This was followed by looking into the concepts of solidarity, kindness and everyone being a human being and deserving the same rights. Through the case studies and simulation game the participants explored what it means to be poor and why solidarity and kindness is needed.
In order to see what are the possibilities to act within the churches and church communities, a theological approach was employed – a guest speaker Rev. Daniel Mueller-Thor introduced different theological concepts dealing with poverty, participants studied various texts, as well as discussed what are the opportunities for churches to engage on different levels in overcoming poverty.
The second part of the training course was more practical. The focus moved to specific skills that can be used to overcome poverty, such as project planning, fundraising, creative awareness raising etc. To approach the practical outcomes and inspire the participants for action, they were given the opportunity to share and present already existing projects, where they are involved, also they met with local organisations to exchange experience. This was followed by practical workshops on specific skills. Then, to follow up and use in practice the knowledge and skills gained, the participants prepared a street action together. This helped participants to realise ideas that emerged during the first part of the event and understand that there are aims that they can achieve, they were encouraged to actually implement their plans.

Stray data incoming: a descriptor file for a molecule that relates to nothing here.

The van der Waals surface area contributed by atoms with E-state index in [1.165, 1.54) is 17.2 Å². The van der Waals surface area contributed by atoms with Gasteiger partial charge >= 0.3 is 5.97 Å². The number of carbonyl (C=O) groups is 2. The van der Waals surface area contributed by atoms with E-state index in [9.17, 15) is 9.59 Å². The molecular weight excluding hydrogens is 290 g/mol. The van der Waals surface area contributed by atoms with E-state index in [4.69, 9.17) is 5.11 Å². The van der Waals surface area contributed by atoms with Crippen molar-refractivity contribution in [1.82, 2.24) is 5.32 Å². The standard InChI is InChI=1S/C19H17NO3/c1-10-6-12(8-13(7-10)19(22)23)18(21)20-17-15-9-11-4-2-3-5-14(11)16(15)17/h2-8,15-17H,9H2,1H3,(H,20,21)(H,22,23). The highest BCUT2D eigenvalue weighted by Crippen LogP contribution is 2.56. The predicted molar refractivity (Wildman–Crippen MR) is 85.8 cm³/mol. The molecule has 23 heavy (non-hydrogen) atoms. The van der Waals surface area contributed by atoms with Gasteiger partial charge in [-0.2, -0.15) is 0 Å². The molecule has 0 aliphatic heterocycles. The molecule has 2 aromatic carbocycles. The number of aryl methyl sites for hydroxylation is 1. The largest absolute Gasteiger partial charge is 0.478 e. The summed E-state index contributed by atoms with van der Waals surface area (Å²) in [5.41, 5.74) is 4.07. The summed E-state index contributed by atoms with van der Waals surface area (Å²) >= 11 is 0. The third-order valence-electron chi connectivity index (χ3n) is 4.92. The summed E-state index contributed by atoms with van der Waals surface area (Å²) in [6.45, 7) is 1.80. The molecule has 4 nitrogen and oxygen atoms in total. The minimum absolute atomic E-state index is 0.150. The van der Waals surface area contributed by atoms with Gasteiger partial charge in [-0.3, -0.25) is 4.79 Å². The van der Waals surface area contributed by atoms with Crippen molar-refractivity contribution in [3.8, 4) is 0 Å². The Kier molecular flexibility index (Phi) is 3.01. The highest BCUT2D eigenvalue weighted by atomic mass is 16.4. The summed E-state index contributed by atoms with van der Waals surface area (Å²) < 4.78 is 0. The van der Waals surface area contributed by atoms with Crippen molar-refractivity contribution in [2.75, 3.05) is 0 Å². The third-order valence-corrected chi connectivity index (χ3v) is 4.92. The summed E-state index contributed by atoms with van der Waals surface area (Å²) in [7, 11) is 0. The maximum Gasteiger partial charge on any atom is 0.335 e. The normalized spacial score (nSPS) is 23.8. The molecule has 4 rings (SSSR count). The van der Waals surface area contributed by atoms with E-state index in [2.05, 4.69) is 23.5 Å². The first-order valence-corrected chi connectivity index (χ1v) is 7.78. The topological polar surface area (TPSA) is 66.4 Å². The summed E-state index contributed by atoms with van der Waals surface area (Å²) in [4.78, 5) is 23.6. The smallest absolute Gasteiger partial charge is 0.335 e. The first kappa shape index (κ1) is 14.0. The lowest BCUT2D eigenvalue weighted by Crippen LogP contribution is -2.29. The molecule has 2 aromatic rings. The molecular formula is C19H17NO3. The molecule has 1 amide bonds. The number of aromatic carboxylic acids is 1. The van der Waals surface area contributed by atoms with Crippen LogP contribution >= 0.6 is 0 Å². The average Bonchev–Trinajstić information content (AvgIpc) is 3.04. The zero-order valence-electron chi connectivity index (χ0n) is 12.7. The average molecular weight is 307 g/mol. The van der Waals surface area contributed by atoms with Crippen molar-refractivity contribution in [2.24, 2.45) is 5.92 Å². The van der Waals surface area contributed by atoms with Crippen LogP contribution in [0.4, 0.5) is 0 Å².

It was planned to visit a local project to make a practical impact on the local level, however it was not possible due to difficult arrangements. Nevertheless, the group met with the representatives of two local organisations to discuss the situation regarding poverty and social justice in Bulgaria and the activities that are undertaken to change the situation.
Finally, each participant formulated three concrete steps they would undertake as soon as they get home. The load of work that needs to be done and the deterring effect of only very small things that can be achieved by individuals were identified as main threshold for people to do something about the grievances. Therefore these concrete steps were a promise to themselves, which they will be reminded of within six months. In addition, EYCE’s Campaign to Overcome Poverty “Break the Chains!” was introduced and the possibilities to join and contribute explained.
A great asset of the programme was the intercultural and ecumenical atmosphere, which offered many possibilities for the participants to learn from one another, as well as to increase acceptance, understanding and solidarity.